1559 posts tagged with food.
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The Mozart of Mushrooms

Shrooming in Late Capitalism: The Way of the Truffle.
posted by peacay on Feb 26, 2007 - 29 comments

I think it might be time to get my own cow - or goat.

What's in your milk? Estradiol, testoerone, and growth hormones (IGF-1) IGF-1 is what Fox News doesn't want you to know is in your milk.
posted by bigmusic on Feb 20, 2007 - 65 comments

Ben and Nate do Asia...

Ben and Nate do Asia...or does Asia do them? Ben and Nate are a couple of food and wine freaks on a mission from God: to find the best bowl of noodles in Asia...if they survive to tell about it.
posted by darkstar on Feb 20, 2007 - 12 comments

Ahh, the Chocolate Chip Cookie

Ahh, the quest for the perfect chocolate chip cookie recipe. The classic stands as the benchmark: but are there better? Many think so: Sherry Yard, David Lebovitz, the folks at Cooking Illustrated, Martha Stewart, Hillary Clinton, beloved New York bakeries, intrepid webloggers. Alton Brown in an episode of Good Eats shows how to get them thin, puffy, or chewy. Cookbook after cookbook and competition after competition try to ferret out the best of this american icon. Web recipe sites have their own favorites. Some people swear by secret ingredients: cornstarch, pudding (which has cornstarch in it), oats, great chocolate. Two thirds of Americans prefer their chocolate chip cookies "nutless." Others find technique of greatest importance. Is there any end to this quest for one of baking's holy grails?
posted by shivohum on Feb 20, 2007 - 53 comments

I believe I will, I believe I will

Waffle House Family and other classics are now available for listening in the comfort of your own home via online jukebox. No longer must you drive the darkness of the American Highway seeking that 24-hour beacon of yellow squares; no longer suck your sweet tea from the straw as you seek out original Waffle House tunes while waiting for your hash browns (scattered, smothered, and covered, of course) to arrive. Mary Welch Rogers, wife of House founder Joe Rogers, is one of several artists who recorded Waffle House-themed songs for the fast-food chain's jukeboxes. Most were penned by Buckner and Garcia of Pac Man Fever. While you're at it, visit the shrine, and enjoy David Wilcox's song about feel the peace that's cooked in grease.
posted by Miko on Feb 18, 2007 - 15 comments

Heritage 2.0

Feed Me Bubbe
Why doesn't everyone do this with their grandmother? Avrom and his bubbe in a charming series about her great looking food. Learn a little yiddish while you're at it. O, yeah, there's videos here people...
posted by dozo on Feb 16, 2007 - 15 comments

"Take the gun. Leave the cannoli."

Famous Fat Dave is an NYC cabbie. Try his Famous Fat Dave's Five Borough Eating Tour on the Wheels of Steel (myspace, embedded theme song). (via)
posted by bardic on Feb 15, 2007 - 8 comments

Now for some actual Bruce Schneier facts

You know Bruce Schneier the polymath security genius. Now meet Bruce Schneier the kind-hearted reviewer of local Minnesota restaurants. (He doesn't like to give bad reviews -- sounds like "security through obscurity" to me!)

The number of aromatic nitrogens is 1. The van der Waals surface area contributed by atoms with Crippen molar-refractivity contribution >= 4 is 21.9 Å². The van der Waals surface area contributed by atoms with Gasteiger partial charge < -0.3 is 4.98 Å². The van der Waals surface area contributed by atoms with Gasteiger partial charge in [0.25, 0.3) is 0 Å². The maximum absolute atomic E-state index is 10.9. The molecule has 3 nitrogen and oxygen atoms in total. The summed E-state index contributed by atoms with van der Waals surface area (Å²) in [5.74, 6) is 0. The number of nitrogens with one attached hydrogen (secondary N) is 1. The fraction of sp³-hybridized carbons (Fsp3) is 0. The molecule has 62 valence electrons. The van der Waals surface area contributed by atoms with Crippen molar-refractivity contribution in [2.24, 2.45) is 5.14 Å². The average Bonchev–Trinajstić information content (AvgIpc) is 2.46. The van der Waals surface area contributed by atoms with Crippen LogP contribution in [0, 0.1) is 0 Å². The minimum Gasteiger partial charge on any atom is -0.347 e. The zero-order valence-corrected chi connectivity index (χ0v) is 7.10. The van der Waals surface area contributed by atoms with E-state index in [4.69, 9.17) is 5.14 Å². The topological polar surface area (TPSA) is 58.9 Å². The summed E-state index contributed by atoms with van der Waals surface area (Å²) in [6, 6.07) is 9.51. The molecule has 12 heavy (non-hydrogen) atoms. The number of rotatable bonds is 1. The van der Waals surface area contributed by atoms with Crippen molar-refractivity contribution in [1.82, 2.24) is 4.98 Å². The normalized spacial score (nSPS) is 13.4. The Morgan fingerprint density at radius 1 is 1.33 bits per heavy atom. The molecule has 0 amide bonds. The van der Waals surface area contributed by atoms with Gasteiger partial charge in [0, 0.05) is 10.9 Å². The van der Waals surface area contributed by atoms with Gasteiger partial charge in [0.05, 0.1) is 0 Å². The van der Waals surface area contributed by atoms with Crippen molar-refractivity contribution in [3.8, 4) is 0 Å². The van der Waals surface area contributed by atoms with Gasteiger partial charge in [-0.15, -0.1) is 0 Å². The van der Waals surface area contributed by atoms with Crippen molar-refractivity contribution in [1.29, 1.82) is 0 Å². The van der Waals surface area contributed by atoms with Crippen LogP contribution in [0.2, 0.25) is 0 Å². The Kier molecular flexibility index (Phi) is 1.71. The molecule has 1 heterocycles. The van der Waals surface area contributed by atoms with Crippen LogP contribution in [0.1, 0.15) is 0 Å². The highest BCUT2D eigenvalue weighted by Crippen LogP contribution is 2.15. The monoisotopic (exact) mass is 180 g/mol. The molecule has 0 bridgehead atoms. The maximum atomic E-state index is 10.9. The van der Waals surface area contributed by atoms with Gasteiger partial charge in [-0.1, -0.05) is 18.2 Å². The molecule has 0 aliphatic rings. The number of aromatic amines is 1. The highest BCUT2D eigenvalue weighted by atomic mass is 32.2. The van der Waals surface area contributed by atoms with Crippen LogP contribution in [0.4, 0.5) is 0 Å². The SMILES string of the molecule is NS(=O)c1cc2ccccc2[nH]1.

[previously, also]
posted by grobstein on Feb 13, 2007 - 15 comments

Betty Crocker in Hollywoodland

The history of cake has been long and varied, and many have interesting histories. Some are misleadingly named. However, few have had as mysterious and interesting a history as one of the 20th century's most famous cakes, the Chiffon.
From the always wonderful Rake Magazine.
posted by wander on Feb 13, 2007 - 23 comments

good things are brewing

Tea has had its tour on MeFi before, but have you gone on a Tea Tour of New York? As tea continues to become the hot beverage (although Americans seem to prefer it iced), the number of tea blogs can only continue to rise. Want to get closer to the source? Try this blog in Bejing.
posted by mikeh on Feb 12, 2007 - 16 comments

Streaming Food Porn

America's Test Kitchen, On Demand | Chowhound Cooking Videos | FOOD Network, Videos on Demand
posted by Dave Faris on Feb 9, 2007 - 32 comments

tastespotting

Tastespotting is a wonderful visual blog for food enthusiasts, by the makers of notcot.
posted by jonson on Feb 8, 2007 - 12 comments

Spotted dick will never stop being funny.

No spotted dick until you finish your bubble and squeak! An American girl eats her way through the UK, detailing her adventures tasting such traditional delicacies such as haggis and scotch eggs.
posted by SassHat on Feb 6, 2007 - 138 comments

Make lemons into lemonade

An exotic West African berry, known as miracle fruit, has gained a cult following by radically changing the way things taste: it eliminates sourness, making lemons taste like lemonade and limes like candy. Despite a long history of cultivation, the FDA has not approved the fruit or miraculin, the protein that causes its odd effects. In Japan, where it has been intensely studied, the fruit is served at cafes to help dieters.
posted by blahblahblah on Feb 6, 2007 - 34 comments

General Gau meet Chairman Mao

The true history of General Tso/Gau/Zuo's Chicken involves Henry Kissinger and the food of Hunan province, which was the home of two opposing eaters: Chairman Mao and the nationalist Chef Peng who invented the dish, along with other now-classics of Hunanese cuisine, after fleeing the Revolution. Thus ends a long search for the origins of the dish, as covered previously.
posted by blahblahblah on Feb 3, 2007 - 14 comments

Get it while it's hot!

Everyone’s got one. From the boys and girls who go to school, to the working women and men of India, who depend on the Dabba Wallahs to bring them their meals. The margin of error for these tiffin carriers has been clocked at an astonishing 99.9999999%, which has earned them the Sigma 6 rating, and has made them popular in other parts of the world.
posted by hadjiboy on Feb 2, 2007 - 67 comments

"Don’t eat anything your great-great-grandmother wouldn’t recognize as food."

Eat food. Not too much. Mostly plants.
posted by jaronson on Jan 28, 2007 - 184 comments

Hooo-eee! Now that's hot!

Prince's Hot Chicken. Three words that get Nashvillians (and others) sweating and drooling. Don't believe me? Ask Yo La Tengo.
posted by 1f2frfbf on Jan 24, 2007 - 23 comments

More than Inka Kola